Symptoms of an enlarged prostate — known medically as benign prostatic hyperplasia (BPH) — can range from a weak, slow urinary stream, to hesitancy and straining to urinate, to an inability to empty the bladder completely, to more serious complications including recurrent urinary tract infections and kidney damage.
If a man lives long enough, he will almost certainly experience some degree of BPH. Although 50%–60% of men with this condition may never develop any symptoms, BPH can make life miserable. The November issue of the Harvard Men’s Health Watch examines the safety and effectiveness of several herbs commonly used to reduce BPH symptoms and offers practical lifestyle tips that can ease living with this prostate problem.
Among herbal remedies, saw palmetto seems to be the most promising. One large analysis of studies done on this herb found that saw palmetto reduced nighttime urination by 25% and other bothersome complaints by 28% when compared to a placebo. Side effects reported were mild and did not differ significantly from problems that the men attributed to the placebos.
Organ-on-a-chip mimics heart's biomechanical properties
23.02.2017 | Vanderbilt University
Researchers identify cause of hereditary skeletal muscle disorder
22.02.2017 | Klinikum der Universität München
Cells need to repair damaged DNA in our genes to prevent the development of cancer and other diseases. Our cells therefore activate and send “repair-proteins”...
The Fraunhofer IWS Dresden and Technische Universität Dresden inaugurated their jointly operated Center for Additive Manufacturing Dresden (AMCD) with a festive ceremony on February 7, 2017. Scientists from various disciplines perform research on materials, additive manufacturing processes and innovative technologies, which build up components in a layer by layer process. This technology opens up new horizons for component design and combinations of functions. For example during fabrication, electrical conductors and sensors are already able to be additively manufactured into components. They provide information about stress conditions of a product during operation.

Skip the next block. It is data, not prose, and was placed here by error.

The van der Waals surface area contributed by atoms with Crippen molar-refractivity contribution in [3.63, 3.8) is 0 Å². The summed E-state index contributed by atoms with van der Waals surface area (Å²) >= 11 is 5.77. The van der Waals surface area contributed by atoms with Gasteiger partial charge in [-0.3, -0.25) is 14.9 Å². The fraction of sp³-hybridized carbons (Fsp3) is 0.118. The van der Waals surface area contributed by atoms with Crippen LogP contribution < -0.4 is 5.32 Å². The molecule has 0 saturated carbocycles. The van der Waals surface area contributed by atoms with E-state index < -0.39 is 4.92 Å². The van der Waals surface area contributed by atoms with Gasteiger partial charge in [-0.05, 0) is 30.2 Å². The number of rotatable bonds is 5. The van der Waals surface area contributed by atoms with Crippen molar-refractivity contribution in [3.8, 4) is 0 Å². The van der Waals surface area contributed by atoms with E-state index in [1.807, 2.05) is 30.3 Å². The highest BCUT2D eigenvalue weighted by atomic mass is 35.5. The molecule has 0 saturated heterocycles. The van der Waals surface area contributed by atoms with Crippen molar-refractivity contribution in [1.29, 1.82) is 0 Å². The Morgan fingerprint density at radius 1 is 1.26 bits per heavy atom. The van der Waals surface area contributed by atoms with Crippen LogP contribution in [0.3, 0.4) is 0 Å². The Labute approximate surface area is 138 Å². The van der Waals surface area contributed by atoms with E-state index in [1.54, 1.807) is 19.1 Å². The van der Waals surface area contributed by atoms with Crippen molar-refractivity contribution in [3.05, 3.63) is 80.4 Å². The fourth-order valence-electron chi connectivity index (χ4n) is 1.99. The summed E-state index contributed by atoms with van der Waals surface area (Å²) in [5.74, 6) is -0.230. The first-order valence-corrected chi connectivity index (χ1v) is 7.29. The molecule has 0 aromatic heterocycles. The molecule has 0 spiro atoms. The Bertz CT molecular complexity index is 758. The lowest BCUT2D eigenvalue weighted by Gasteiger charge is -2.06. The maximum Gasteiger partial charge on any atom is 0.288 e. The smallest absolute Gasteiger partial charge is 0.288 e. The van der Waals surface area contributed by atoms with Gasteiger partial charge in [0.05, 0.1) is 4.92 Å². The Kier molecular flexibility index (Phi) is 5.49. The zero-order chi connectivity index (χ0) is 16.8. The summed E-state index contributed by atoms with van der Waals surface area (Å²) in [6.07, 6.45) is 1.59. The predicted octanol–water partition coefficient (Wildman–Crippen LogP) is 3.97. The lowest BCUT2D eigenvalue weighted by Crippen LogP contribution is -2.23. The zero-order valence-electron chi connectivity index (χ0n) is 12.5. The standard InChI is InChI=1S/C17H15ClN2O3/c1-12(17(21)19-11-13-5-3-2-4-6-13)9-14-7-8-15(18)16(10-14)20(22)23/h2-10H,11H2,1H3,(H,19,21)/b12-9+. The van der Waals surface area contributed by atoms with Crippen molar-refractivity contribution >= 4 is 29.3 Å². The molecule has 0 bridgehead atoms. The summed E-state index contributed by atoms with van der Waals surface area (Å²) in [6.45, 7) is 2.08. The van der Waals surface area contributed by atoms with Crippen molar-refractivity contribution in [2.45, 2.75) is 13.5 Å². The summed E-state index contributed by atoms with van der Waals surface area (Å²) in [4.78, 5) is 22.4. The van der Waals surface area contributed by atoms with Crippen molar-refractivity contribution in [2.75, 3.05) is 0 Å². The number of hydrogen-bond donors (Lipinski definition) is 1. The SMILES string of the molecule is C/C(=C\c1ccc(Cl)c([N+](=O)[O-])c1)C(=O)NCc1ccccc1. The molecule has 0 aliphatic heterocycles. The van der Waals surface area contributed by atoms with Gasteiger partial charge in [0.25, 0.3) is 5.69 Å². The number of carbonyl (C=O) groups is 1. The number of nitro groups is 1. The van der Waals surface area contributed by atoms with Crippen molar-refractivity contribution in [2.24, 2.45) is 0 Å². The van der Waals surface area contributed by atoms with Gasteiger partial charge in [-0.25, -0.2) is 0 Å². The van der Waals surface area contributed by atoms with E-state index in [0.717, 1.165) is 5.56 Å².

The 3D-printing technology, or additive manufacturing as it is often called, has long made the step out of scientific research laboratories into industrial...
Nature does amazing things with limited design materials. Grass, for example, can support its own weight, resist strong wind loads, and recover after being...
Nanometer-scale magnetic perforated grids could create new possibilities for computing. Together with international colleagues, scientists from the Helmholtz Zentrum Dresden-Rossendorf (HZDR) have shown how a cobalt grid can be reliably programmed at room temperature. In addition they discovered that for every hole ("antidot") three magnetic states can be configured. The results have been published in the journal "Scientific Reports".
Physicist Dr. Rantej Bali from the HZDR, together with scientists from Singapore and Australia, designed a special grid structure in a thin layer of cobalt in...
13.02.2017 | Event News
10.02.2017 | Event News
09.02.2017 | Event News
23.02.2017 | Physics and Astronomy
23.02.2017 | Earth Sciences
23.02.2017 | Life Sciences